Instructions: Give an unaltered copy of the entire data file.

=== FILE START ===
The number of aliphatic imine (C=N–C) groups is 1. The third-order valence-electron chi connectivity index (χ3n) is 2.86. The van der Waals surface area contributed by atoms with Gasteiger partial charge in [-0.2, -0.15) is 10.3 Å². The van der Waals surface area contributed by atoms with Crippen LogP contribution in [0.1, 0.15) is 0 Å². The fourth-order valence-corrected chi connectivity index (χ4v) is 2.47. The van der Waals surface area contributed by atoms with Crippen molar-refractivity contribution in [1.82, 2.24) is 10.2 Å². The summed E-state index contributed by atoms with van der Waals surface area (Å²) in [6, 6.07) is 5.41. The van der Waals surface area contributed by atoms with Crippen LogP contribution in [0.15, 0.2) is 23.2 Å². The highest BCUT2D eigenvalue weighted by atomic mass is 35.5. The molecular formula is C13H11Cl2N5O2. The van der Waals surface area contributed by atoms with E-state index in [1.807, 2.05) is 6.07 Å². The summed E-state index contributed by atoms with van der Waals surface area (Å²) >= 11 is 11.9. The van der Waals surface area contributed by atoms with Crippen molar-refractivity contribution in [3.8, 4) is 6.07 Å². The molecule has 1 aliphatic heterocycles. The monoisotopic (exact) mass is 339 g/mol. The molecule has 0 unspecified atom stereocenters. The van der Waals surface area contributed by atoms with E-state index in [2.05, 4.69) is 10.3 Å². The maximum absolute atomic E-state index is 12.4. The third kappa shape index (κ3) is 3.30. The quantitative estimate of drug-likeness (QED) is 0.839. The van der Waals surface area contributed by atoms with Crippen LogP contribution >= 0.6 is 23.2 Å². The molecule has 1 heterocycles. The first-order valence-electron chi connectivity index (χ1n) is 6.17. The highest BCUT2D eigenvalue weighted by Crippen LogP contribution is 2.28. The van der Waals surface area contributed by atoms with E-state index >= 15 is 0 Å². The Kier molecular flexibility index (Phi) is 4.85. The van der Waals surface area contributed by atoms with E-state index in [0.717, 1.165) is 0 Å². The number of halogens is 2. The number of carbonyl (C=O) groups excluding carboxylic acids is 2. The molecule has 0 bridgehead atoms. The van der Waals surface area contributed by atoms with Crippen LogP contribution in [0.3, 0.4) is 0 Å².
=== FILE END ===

The number of aliphatic imine (C=N–C) groups is 1. The third-order valence-electron chi connectivity index (χ3n) is 2.86. The van der Waals surface area contributed by atoms with Gasteiger partial charge in [-0.2, -0.15) is 10.3 Å². The van der Waals surface area contributed by atoms with Crippen LogP contribution in [0.1, 0.15) is 0 Å². The fourth-order valence-corrected chi connectivity index (χ4v) is 2.47. The van der Waals surface area contributed by atoms with Crippen molar-refractivity contribution in [1.82, 2.24) is 10.2 Å². The summed E-state index contributed by atoms with van der Waals surface area (Å²) in [6, 6.07) is 5.41. The van der Waals surface area contributed by atoms with Crippen LogP contribution in [0.15, 0.2) is 23.2 Å². The highest BCUT2D eigenvalue weighted by atomic mass is 35.5. The molecular formula is C13H11Cl2N5O2. The van der Waals surface area contributed by atoms with E-state index in [1.807, 2.05) is 6.07 Å². The summed E-state index contributed by atoms with van der Waals surface area (Å²) >= 11 is 11.9. The van der Waals surface area contributed by atoms with Crippen molar-refractivity contribution in [3.8, 4) is 6.07 Å². The molecule has 1 aliphatic heterocycles. The monoisotopic (exact) mass is 339 g/mol. The molecule has 0 unspecified atom stereocenters. The van der Waals surface area contributed by atoms with E-state index in [2.05, 4.69) is 10.3 Å². The maximum absolute atomic E-state index is 12.4. The third kappa shape index (κ3) is 3.30. The quantitative estimate of drug-likeness (QED) is 0.839. The van der Waals surface area contributed by atoms with Crippen LogP contribution >= 0.6 is 23.2 Å². The molecule has 1 heterocycles. The first-order valence-electron chi connectivity index (χ1n) is 6.17. The highest BCUT2D eigenvalue weighted by Crippen LogP contribution is 2.28. The van der Waals surface area contributed by atoms with E-state index >= 15 is 0 Å². The Kier molecular flexibility index (Phi) is 4.85. The van der Waals surface area contributed by atoms with E-state index in [0.717, 1.165) is 0 Å². The number of halogens is 2. The number of carbonyl (C=O) groups excluding carboxylic acids is 2. The molecule has 0 bridgehead atoms. The van der Waals surface area contributed by atoms with Crippen LogP contribution in [0.3, 0.4) is 0 Å².